Because we know that when things are bad, they affect Black and brown or marginalized people disproportionately, what if we actually fix the culture? So it felt good to be there in general that the idea of having the tools to be able to engage individuals as humans and see them. If everybody had those tools, then your race, your gender, your color, your creed wouldn't matter because we're seeing a human in front of us instead of just an artist. So it's a different goal. That's my back door because if, if I say we need to talk about race in ballet, then everybody gets really, their booty gets tense. They're like, oh, here it comes. Right? But if I say, let's talk about some of the cultural issues, the problems that ballet has, whether that's certain types of abuse or abusive behavior, whether that's the type of language used around the body, around, you know, the idea that you're never good enough or whatever that is. I can sit in a room, and I can have everybody agreeing about the things that coming through the system you experience. So now we have a common denominator that we can start from and from there we can begin to work. I, I found that starting from the place of unity, like we all agree is a better, faster way. Right? Then I can double back on race and get you to see it from a different perspective.


I can't stop thinking about Shayna Alexander's The Nutcracker, having read that book years and years and years ago and all the things that you were talking about around the culture of ballet and how the work that you are doing is really about not changing the basic structure of the craft, but changing the culture of the craft. And you mentioned, you know, working with Pacific, I mentioned you working with Pacific Northwest Ballet, you also did, and I'm wondering what you found when you arrived there in that overall culture and how that has changed. I mean, looking at it as an audience member, I know how I feel differently, and that must come from backstage to the front of the stage and then all the way out into the audience. But what's the, what's the contrast that's present there for you?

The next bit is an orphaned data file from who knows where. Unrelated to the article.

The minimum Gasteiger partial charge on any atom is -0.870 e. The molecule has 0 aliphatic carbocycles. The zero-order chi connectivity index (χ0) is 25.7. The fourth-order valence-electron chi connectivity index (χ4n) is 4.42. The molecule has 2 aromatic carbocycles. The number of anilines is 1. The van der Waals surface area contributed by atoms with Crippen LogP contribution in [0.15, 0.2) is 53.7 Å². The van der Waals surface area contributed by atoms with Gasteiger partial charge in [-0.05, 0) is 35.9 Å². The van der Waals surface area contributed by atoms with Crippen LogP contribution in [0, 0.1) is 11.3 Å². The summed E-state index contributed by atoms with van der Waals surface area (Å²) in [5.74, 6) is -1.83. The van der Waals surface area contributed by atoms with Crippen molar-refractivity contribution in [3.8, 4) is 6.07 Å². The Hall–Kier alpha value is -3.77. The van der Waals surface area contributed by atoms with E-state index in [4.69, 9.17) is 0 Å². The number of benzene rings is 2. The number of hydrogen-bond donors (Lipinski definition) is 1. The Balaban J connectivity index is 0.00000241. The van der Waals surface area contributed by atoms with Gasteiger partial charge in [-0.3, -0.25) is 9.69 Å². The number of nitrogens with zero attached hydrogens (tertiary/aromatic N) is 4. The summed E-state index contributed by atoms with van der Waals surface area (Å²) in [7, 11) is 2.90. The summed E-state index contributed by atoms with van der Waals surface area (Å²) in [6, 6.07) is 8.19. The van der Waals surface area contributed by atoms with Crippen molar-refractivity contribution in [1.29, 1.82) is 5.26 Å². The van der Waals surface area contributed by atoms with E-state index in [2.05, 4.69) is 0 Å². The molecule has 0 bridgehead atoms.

This is one of my favorite things to talk about because like I said, Ellen Walker waited, she stalked me, after I did that breakout session, and she would just never let me go. Like, now we're like sisters, right? <laugh> Both in this work, but in, in life, right? I think that when she first engaged me, the company was obviously basically all white. And I remember she, when they came to City Center, it must've been like 2016, Ellen and I sat together and Peter was behind us and at the interval he stood up and he whispered in my ear, that is a really white company and I could only, I could only see that because of you. And I was like, Hmm, okay. One of the main things was I have the 12 steps to ballet’s recovery. It's based on the AA steps. And the first one is, is admit ballet has a problem.